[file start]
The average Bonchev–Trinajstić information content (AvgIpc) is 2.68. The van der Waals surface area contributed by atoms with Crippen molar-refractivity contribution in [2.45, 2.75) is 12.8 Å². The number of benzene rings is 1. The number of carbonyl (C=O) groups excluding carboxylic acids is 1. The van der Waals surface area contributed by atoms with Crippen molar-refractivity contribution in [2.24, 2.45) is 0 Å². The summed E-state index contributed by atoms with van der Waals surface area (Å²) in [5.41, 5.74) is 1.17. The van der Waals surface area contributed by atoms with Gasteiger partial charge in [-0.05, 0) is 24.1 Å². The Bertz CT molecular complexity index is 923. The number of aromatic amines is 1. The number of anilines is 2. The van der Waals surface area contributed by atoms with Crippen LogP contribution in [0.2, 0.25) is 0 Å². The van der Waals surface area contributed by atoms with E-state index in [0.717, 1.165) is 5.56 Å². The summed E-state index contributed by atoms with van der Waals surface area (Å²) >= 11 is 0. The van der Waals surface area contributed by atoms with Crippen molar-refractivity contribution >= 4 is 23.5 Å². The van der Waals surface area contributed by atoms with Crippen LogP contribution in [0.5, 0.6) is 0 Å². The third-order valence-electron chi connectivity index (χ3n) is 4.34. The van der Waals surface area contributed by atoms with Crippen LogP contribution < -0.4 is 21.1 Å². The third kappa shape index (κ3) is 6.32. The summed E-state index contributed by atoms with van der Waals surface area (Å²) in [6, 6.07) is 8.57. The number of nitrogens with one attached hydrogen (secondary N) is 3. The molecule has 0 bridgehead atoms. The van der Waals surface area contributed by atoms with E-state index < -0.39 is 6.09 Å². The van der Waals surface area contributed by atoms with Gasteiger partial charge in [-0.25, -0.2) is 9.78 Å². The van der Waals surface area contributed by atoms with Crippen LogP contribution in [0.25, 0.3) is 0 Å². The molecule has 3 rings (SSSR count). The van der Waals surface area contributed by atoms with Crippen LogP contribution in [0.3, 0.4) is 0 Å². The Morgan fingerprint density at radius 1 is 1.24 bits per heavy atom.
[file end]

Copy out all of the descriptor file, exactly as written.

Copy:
The average Bonchev–Trinajstić information content (AvgIpc) is 2.68. The van der Waals surface area contributed by atoms with Crippen molar-refractivity contribution in [2.45, 2.75) is 12.8 Å². The number of benzene rings is 1. The number of carbonyl (C=O) groups excluding carboxylic acids is 1. The van der Waals surface area contributed by atoms with Crippen molar-refractivity contribution in [2.24, 2.45) is 0 Å². The summed E-state index contributed by atoms with van der Waals surface area (Å²) in [5.41, 5.74) is 1.17. The van der Waals surface area contributed by atoms with Gasteiger partial charge in [-0.05, 0) is 24.1 Å². The Bertz CT molecular complexity index is 923. The number of aromatic amines is 1. The number of anilines is 2. The van der Waals surface area contributed by atoms with Crippen LogP contribution in [0.2, 0.25) is 0 Å². The van der Waals surface area contributed by atoms with E-state index in [0.717, 1.165) is 5.56 Å². The summed E-state index contributed by atoms with van der Waals surface area (Å²) >= 11 is 0. The van der Waals surface area contributed by atoms with Crippen molar-refractivity contribution >= 4 is 23.5 Å². The van der Waals surface area contributed by atoms with Crippen LogP contribution in [0.5, 0.6) is 0 Å². The third-order valence-electron chi connectivity index (χ3n) is 4.34. The van der Waals surface area contributed by atoms with Crippen LogP contribution < -0.4 is 21.1 Å². The third kappa shape index (κ3) is 6.32. The summed E-state index contributed by atoms with van der Waals surface area (Å²) in [6, 6.07) is 8.57. The number of nitrogens with one attached hydrogen (secondary N) is 3. The molecule has 0 bridgehead atoms. The van der Waals surface area contributed by atoms with E-state index < -0.39 is 6.09 Å². The van der Waals surface area contributed by atoms with Gasteiger partial charge in [-0.25, -0.2) is 9.78 Å². The van der Waals surface area contributed by atoms with Crippen LogP contribution in [0.25, 0.3) is 0 Å². The molecule has 3 rings (SSSR count). The van der Waals surface area contributed by atoms with Crippen LogP contribution in [0.3, 0.4) is 0 Å². The Morgan fingerprint density at radius 1 is 1.24 bits per heavy atom.